How many designs and products to earn $100 per month? 3 pages: 1 [2] 3
Posted: Tuesday, April 24, 2018 9:15:47 AM
Each person and store(s) are very different. I agree with having great designs and any other suggestions, keep going. I can range around $10-$40 a month. Sometimes, I can get to around $40 in any given month with around 6 sales, then go the opposite of around $10-$15 with just 6 sales. It's all up and down.
Posted: Tuesday, April 24, 2018 11:10:06 PM
jdspenguins wrote:
Each person and store(s) are very different. I agree with having great designs and any other suggestions, keep going. I can range around $10-$40 a month. Sometimes, I can get to around $40 in any given month with around 6 sales, then go the opposite of around $10-$15 with just 6 sales. It's all up and down.


Is that from 4800 products?

How many unique designs do you have?
Posted: Wednesday, April 25, 2018 7:06:13 AM
Another way to look at it rather than picking an arbitrary number like $100/month is to look at what you are getting.

Would you be happy getting your electricity bill paid every month? Or cell bill? This helps a little to put it in context I think. Chances are these are less than $100 but more newbies would say that would be great.

Back to your question on number of products. We got started here on a lark with a political bumper sticker I made mostly as a joke. that was really our only product. One day a month later it took off. We made $50 in one day. So it is possible to have just one design that people want. But that is the exception.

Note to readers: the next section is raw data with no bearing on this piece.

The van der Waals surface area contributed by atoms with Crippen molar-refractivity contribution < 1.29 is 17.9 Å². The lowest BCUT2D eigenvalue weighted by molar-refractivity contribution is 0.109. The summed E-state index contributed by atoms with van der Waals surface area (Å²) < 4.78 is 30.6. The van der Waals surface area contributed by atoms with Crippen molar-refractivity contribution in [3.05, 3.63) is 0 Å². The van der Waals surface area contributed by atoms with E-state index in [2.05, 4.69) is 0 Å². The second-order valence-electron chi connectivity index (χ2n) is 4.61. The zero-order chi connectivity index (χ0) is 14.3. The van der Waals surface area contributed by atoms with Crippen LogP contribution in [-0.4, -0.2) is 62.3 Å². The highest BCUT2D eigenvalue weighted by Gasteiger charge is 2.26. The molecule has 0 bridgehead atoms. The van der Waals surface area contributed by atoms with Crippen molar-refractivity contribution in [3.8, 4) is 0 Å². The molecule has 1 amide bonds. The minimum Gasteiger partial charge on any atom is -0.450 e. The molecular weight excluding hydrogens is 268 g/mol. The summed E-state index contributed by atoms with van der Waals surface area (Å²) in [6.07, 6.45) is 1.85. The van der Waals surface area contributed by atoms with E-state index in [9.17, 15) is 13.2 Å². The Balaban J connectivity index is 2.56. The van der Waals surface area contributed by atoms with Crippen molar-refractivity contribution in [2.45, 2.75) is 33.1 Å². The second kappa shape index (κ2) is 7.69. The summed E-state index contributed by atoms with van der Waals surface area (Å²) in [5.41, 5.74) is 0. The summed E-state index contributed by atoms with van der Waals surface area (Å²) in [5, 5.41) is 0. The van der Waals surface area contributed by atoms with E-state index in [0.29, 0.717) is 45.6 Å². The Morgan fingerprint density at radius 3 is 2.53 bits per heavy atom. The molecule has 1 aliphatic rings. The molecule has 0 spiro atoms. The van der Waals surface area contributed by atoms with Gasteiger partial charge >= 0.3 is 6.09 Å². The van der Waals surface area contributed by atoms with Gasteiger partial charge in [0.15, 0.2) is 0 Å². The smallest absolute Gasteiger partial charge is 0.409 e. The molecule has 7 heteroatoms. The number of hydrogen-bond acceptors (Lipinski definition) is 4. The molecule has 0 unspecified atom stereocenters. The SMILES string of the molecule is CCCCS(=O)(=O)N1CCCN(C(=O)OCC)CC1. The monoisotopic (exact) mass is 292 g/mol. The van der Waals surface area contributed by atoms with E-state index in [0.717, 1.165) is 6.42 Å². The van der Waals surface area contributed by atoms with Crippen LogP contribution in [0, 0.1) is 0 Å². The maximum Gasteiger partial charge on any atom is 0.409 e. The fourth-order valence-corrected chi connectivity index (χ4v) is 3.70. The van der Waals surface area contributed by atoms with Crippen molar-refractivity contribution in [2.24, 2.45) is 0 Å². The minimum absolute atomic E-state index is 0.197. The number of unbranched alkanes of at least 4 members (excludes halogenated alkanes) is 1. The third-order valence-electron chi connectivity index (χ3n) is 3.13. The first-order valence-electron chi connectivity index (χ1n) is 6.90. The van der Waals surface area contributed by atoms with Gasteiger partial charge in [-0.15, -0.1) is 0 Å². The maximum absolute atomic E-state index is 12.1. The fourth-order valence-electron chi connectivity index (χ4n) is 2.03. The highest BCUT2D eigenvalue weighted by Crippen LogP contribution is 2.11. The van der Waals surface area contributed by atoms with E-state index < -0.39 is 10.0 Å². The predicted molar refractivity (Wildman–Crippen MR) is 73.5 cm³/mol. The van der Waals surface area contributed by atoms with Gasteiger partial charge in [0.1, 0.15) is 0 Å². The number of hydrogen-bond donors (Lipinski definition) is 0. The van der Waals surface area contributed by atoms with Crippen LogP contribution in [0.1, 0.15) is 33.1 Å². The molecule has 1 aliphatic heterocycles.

Part of the answer also involves what you are selling and what your royalty rate is. You'll make maybe 25¢ on a postcard and maybe $25 on a canvass.

Our experience is that you can better your chances with many products and good designs on products.

We have around 100,000 but we've been at this for many years.

Be the tortoise and not the hare and you will do well. https://passingthru.com/making-money-online-be-the-tortoise-not-the-hare/
Posted: Wednesday, April 25, 2018 11:26:18 AM
You have great article and advice there, @Peter Wuebker. I agree with your idea of 'Be the tortoise and not the hare and you will do well'. I love your website, thank you for sharing your Zazzle experience Smile
Posted: Wednesday, April 25, 2018 1:53:19 PM
Peter Wuebker wrote:
Another way to look at it rather than picking an arbitrary number like $100/month is to look at what you are getting.

Would you be happy getting your electricity bill paid every month? Or cell bill? This helps a little to put it in context I think. Chances are these are less than $100 but more newbies would say that would be great.
/


I picked $100 per month because firstly it is a nice round number. Secondly it didn't sound very much money and a big ask to achieve, that is until I started hearing people's responses here. I could have just as easily asked the same question with $20 or $50 per month.

Of course any earnings are better than nothing at all, but it depends on how much time and effort I need to put in to achieve them and whether my time is better spent elsewhere.

I can see that things can start very slow and gradually snowball over time, So I can't start making judgements on future earnings, after the first week and earnings of just 22 cents.
Posted: Wednesday, April 25, 2018 4:02:47 PM
If you made 22 cents after just being here one week, you are doing great.
Posted: Wednesday, April 25, 2018 11:07:32 PM
I AM NEWBIE BUT I ALSO DIDNT GET ANY SALES STILL , HOPE IT WILL GET IT SOON
?
Posted: Thursday, April 26, 2018 4:27:28 AM
The more designs you have, the higher your chances of being seen on the site. However, having said that, BEING SEEN, COMING UP in Zazzle's search engines is paramount.

Without being seen, your chances are slim and none, no matter how many designs you have.

I have about 1.400 and I am nowhere near earning $100 a month. There is virtually no info on how to improve your showings in Zazzle's search. Those members who have a method will never share it. I don't blame them.

It is a tough game. I have a listing fit every time I make a sale. However, it seems to have little effect.

Not sure Zazzle is a viable model for making a steady income for most.